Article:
From Doug Ross at Director Blue, 10 fun facts about Ron Paul.
Here’s fact #7:
And so I asked Congressman Paul: if he were President of the United States during World War II, and as president he knew what we now know about the Holocaust, but the Third Reich presented no threat to the U.S., would he have sent American troops to Nazi Germany purely as a moral imperative to save the Jews?
And the Congressman answered:
“No, I wouldn’t. I wouldn’t risk American lives to do that. If someone wants to do that on their own because they want to do that, well, that’s fine, but I wouldn’t do that.”
Paul then looked at me, and I politely thanked him for his time. He smiled at me again and nodded his head, and many of his young followers were also smiling, and nodding their heads in agreement. Clearly, I was the only one in the room who was disturbed by his response.
When I first presented the story of Paul’s comments about the Holocaust to major news media outlets two years ago, they were so stunned they were afraid to publish my story, and as a result it has remained unpublished until now.
I went to great lengths afterwards to learn more about the basis for Paul’s comments. I spoke to Eric Dondero, a former senior aide for Paul, in February 2010. Dondero is quoted in a Weekly Standard article today about Paul’s isolationist beliefs.
When I called Dondero again this morning, and told him I was finally going forward with the story, he told me that Paul had made similar comments to him.
“He told me numerous times it was not worth it to intervene to save the Jews in World War II,” Dondero said. “I don’t think that’s because he’s an antisemite. It’s because he’s an extreme isolationist and he’s trying to be 100% principled–he doesn’t think there’s any reason to intervene for human rights or any other reason anywhere on the planet.”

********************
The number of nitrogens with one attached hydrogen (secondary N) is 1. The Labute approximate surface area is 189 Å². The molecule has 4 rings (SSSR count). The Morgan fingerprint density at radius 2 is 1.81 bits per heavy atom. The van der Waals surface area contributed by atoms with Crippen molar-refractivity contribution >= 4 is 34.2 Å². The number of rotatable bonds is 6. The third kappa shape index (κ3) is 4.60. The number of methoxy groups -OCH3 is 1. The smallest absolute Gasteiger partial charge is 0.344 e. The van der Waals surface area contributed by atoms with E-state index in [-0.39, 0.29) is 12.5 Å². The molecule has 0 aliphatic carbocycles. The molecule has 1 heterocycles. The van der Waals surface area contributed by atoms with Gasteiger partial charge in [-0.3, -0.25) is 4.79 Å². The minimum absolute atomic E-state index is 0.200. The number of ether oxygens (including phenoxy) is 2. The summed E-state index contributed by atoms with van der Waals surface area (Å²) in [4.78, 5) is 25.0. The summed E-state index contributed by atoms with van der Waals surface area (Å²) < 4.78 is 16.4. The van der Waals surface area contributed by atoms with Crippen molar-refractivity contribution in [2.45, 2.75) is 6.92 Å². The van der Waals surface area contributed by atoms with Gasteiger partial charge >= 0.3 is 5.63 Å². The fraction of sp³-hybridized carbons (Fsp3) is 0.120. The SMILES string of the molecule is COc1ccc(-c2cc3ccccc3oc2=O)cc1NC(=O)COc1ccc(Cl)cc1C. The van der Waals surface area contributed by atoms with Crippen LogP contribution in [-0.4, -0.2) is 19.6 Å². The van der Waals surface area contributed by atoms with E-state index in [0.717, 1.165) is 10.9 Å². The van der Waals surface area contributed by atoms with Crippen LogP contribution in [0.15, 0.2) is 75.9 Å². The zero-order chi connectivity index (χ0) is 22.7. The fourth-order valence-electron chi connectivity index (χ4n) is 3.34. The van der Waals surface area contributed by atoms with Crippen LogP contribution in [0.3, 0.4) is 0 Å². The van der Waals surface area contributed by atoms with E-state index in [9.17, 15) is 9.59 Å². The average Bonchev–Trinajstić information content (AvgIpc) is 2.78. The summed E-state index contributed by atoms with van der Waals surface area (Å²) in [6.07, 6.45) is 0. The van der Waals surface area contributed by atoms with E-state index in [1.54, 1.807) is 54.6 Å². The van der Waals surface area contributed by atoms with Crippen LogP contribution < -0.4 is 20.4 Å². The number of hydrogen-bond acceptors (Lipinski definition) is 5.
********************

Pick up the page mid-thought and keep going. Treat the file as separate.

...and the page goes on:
Calls to Rep. Paul’s congressional office and campaign office last week and this morning were not returned.
It’s not just the Holocaust, either. It’s the wholesale abandonment of the United Kingdom to conquest by Nazi Germany. And it’s not just the United Kingdom. It’s the complete takeover of the Asia-Pacific theater, and Australia, and New Zealand, by Imperial Japan. That’s what Ron Paul would have let happen.
Historians will tell you that Hitler could have been contained if Western leaders had responded militarily when he broke the Locarno treaties by remilitarizing the Rhineland in 1936. Do you think that Ron Paul would have gone to war in 1936 to stop Hitler – when he was still relatively weak? The Polyanna isolationism of Ron Paul is exactly what causes world wars. People like Ron Paul ignore aggressors when they make small invasions and then in a few years we have a world war on our hands. Ron Paul is a warmonger – his naive isolationism gets us into world wars by emboldening and coddling tyrants with a naive stick-your-head-in-the-sand foreign policy. Ron Paul doesn’t know anything about the threat of terrorism – his foreign policy is based on economics theories authored by people who died before nuclear weapons were invented. You can’t trust someone who makes foreign policy using theories, but who is ignorant of the real dangers we face.
“Those who do not learn from history are doomed to repeat it”
– George Santayana
It’s not a surprise to me that Ron Paul is popular with young people who don’t understand military history and the threat of terrorism. They don’t know who Neville Chamberlain was, or they would recognize Ron Paul as the second coming of Neville Chamberlain.
Thomas Sowell explains what causes wars
Let’s take a look at the lessons of history and find out what really causes wars.
Here’s an article from Townhall.
On the international scene, trying to assuage aggressors’ feelings and look at the world from their point of view has had an even more catastrophic track record. A typical sample of this kind of thinking can be found in a speech to the British Parliament by Prime Minister Neville Chamberlain in 1938: “It has always seemed to me that in dealing with foreign countries we do not give ourselves a chance of success unless we try to understand their mentality, which is not always the same as our own, and it really is astonishing to contemplate how the identically same facts are regarded from two different angles.”
Like our former ambassador from the Carter era, Chamberlain sought to “remove the causes of strife or war.” He wanted “a general settlement of the grievances of the world without war.” In other words, the British prime minister approached Hitler with the attitude of someone negotiating a labor contract, where each side gives a little and everything gets worked out in the end. What Chamberlain did not understand was that all his concessions simply led to new demands from Hitler — and contempt for him by Hitler.